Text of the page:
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Author Topic: bees  (Read 4090 times)

Offline opus

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« on: 23/07/2008 23:57:19 »
is it true that if bees died out, everything else would follow within a few years?


 

Offline LeeE

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« Reply #1 on: 24/07/2008 23:45:50 »
Bees play a very important role in plant pollination, including a lot of the plants that form part of our food-chain.  It's very worrying but at the same time it's extremely unlikely that all bees would die - random mutation and the resulting evolution would probably keep some alive.  As to whether it would keep enough alive to suit us is a different issue though.
 

lyner

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« Reply #2 on: 24/07/2008 23:52:22 »
Millions of species have become extinct since life first appeared. We're still here.
It would be a 'first' if, when some new factor destroyed all bees, it took us all with it - even including the dreaded asteroid scenario. But, if it does happen - so be it.
There are many other insects which could emerge to fulfill the bees' major function, after a suitable delay which could involve serious problems for many flowering plants.
 

Offline DoctorBeaver

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« Reply #3 on: 25/07/2008 08:31:59 »
It wouldn't be a threat if everything was GM
 

lyner

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« Reply #4 on: 26/07/2008 00:04:44 »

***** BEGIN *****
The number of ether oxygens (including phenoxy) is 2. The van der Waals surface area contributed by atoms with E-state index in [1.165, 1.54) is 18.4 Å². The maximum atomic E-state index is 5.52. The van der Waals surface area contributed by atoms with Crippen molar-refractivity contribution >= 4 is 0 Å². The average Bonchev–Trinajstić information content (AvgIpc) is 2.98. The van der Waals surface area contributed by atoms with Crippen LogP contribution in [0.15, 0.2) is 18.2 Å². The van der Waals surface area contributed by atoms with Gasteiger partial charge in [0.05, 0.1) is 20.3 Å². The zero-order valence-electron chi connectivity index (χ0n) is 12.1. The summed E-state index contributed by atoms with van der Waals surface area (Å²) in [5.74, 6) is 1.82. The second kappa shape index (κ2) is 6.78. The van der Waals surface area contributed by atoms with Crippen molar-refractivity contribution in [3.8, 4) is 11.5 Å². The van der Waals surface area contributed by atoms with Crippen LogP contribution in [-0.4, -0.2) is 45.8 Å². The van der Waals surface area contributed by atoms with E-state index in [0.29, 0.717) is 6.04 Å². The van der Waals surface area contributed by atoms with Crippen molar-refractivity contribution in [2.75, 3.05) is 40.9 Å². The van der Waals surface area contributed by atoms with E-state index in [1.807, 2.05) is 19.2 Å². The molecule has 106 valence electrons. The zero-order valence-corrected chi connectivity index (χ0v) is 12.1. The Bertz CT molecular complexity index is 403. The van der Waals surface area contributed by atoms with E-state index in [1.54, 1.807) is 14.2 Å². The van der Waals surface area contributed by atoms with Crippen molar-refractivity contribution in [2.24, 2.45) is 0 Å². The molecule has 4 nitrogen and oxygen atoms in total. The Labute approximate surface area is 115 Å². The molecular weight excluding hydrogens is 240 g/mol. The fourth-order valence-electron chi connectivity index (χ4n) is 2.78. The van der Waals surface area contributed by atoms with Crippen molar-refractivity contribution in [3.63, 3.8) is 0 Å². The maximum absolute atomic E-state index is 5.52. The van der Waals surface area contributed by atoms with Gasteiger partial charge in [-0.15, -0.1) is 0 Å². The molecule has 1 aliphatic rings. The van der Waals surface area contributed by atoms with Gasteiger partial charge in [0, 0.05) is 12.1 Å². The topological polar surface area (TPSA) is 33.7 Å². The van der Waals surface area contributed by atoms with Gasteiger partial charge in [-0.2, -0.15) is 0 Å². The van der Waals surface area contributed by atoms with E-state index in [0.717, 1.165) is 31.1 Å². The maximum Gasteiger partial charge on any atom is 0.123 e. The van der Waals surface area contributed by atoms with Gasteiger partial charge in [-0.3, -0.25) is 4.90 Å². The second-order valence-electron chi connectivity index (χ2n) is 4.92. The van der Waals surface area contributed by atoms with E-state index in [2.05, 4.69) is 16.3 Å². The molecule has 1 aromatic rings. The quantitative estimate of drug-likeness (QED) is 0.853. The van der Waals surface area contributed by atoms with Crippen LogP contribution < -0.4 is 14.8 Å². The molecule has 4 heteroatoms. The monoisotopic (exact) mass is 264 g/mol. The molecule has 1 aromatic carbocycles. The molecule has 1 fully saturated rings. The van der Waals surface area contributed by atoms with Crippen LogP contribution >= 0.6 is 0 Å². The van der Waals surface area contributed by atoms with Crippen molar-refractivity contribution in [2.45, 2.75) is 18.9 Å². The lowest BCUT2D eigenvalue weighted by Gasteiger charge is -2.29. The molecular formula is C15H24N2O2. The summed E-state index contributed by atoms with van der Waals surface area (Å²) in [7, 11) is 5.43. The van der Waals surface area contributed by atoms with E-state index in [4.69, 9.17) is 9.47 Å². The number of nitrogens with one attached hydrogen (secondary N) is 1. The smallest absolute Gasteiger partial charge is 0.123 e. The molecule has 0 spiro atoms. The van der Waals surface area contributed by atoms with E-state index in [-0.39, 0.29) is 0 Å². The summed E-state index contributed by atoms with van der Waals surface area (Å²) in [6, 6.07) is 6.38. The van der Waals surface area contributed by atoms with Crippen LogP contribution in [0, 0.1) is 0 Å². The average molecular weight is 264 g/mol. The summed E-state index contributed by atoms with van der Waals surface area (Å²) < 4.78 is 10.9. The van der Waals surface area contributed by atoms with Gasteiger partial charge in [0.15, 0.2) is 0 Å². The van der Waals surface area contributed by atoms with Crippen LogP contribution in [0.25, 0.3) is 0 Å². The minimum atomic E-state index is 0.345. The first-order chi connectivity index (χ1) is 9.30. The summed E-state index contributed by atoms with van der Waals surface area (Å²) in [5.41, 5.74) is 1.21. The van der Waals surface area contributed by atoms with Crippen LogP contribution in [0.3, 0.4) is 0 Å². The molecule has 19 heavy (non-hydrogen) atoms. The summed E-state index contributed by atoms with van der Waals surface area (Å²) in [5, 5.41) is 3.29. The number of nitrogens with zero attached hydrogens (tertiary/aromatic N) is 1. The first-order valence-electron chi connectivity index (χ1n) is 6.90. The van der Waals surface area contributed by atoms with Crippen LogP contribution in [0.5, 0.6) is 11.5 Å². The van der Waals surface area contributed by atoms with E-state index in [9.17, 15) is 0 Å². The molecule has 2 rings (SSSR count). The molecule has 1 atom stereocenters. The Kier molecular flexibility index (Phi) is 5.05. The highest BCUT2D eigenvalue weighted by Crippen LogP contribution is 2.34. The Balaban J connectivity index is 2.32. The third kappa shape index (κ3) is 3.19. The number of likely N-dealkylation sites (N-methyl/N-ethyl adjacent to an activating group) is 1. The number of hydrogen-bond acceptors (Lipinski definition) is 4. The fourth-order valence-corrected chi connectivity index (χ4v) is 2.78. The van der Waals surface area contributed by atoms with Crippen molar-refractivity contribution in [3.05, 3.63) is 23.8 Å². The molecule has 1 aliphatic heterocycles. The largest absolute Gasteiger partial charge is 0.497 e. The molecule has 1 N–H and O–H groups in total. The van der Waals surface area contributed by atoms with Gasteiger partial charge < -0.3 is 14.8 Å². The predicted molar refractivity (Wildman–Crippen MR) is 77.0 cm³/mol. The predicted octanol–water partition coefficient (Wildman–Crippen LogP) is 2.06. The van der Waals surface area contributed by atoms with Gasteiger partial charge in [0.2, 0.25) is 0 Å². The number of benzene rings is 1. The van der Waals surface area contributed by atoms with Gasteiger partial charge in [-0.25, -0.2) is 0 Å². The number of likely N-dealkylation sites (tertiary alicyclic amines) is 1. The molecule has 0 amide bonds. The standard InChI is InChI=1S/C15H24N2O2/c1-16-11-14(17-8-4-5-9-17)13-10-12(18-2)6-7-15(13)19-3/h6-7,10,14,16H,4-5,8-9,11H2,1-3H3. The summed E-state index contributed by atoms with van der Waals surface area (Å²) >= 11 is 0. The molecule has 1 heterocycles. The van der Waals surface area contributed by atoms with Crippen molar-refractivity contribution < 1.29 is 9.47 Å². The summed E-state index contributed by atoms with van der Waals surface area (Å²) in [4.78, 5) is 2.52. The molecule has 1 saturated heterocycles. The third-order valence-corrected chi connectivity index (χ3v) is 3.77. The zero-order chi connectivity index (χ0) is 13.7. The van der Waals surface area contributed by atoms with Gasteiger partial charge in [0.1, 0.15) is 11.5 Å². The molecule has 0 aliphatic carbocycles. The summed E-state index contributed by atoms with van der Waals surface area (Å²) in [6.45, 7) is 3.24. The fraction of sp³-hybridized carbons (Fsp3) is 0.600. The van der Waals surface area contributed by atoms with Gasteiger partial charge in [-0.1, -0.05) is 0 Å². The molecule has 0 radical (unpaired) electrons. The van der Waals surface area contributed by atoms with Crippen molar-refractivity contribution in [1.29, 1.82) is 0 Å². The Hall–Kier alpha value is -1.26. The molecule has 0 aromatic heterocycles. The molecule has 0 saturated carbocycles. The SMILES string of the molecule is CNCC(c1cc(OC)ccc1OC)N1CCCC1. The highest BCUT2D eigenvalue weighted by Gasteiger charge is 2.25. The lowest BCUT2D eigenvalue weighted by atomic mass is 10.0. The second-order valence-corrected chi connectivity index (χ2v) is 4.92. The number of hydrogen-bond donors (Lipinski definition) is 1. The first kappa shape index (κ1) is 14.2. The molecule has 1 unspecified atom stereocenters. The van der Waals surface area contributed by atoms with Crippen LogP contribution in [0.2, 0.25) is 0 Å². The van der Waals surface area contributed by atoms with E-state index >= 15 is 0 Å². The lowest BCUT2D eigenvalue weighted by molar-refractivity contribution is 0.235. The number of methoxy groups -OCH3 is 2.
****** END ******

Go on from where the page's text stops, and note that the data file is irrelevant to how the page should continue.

Why would GM solve it all?
 

Offline DoctorBeaver

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« Reply #5 on: 26/07/2008 14:06:08 »
We could GM the bees so they don't die out, of course!  ::)
 

lyner

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« Reply #6 on: 27/07/2008 00:10:01 »
I don't think we could rely on GM to sort out the problem.
I get the feeling that the Varroa problem is not being solved by GM methods or any others.
 

Offline DoctorBeaver

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« Reply #7 on: 27/07/2008 10:47:29 »
Varroa is indeed a problem, but I don't think it's unsolvable. GM the bees to produce Apistan!  :D
 

lyner

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« Reply #8 on: 27/07/2008 18:20:48 »
Yebbut, have 'they' done it yet?
Can 'they' do it in time to solve the problem?
The two letters G and M don't, per se, solve the problem, do they?
 

Offline DoctorBeaver

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« Reply #9 on: 27/07/2008 18:37:31 »
Have faith, dear chap; have faith!  :D
 

Offline einsteinium252

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« Reply #10 on: 27/07/2008 20:41:14 »
Colony Collapse Disorder is causing a problem already and will probably get worse.  If global food supply weakens it could be disastrous.

Unless someone designs flower seeking robotic bees, with ultraviolet vision (the way bees can see flowers).  Considering how there is a trumpet playing robot and even a robot that can carry on a conversation, hopefully robotic bees might not be far off. :-\
 

Offline Make it Lady

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« Reply #11 on: 27/07/2008 21:49:36 »
I think the British Bee keeping society have just produced a book on this topic and are presently fund raising in order to research the problem. I'll try and find out the name of the book and the author but if someone else knows of it feel free to post first.
 

Offline Make it Lady

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« Reply #12 on: 27/07/2008 22:01:40 »
Can't find the book but the head of the campaign to save the British Bee is Tim Lovett. If any of you would like to join the campaign and raise funds you can contact him on tjl@dermapharm.co.uk
 

lyner

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« Reply #13 on: 28/07/2008 10:16:26 »
Have faith, dear chap; have faith!  :D
We had faith in antibiotics but, one by one, they are losing their effectiveness and producing unwanted effects.
 

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« Reply #13 on: 28/07/2008 10:16:26 »

 

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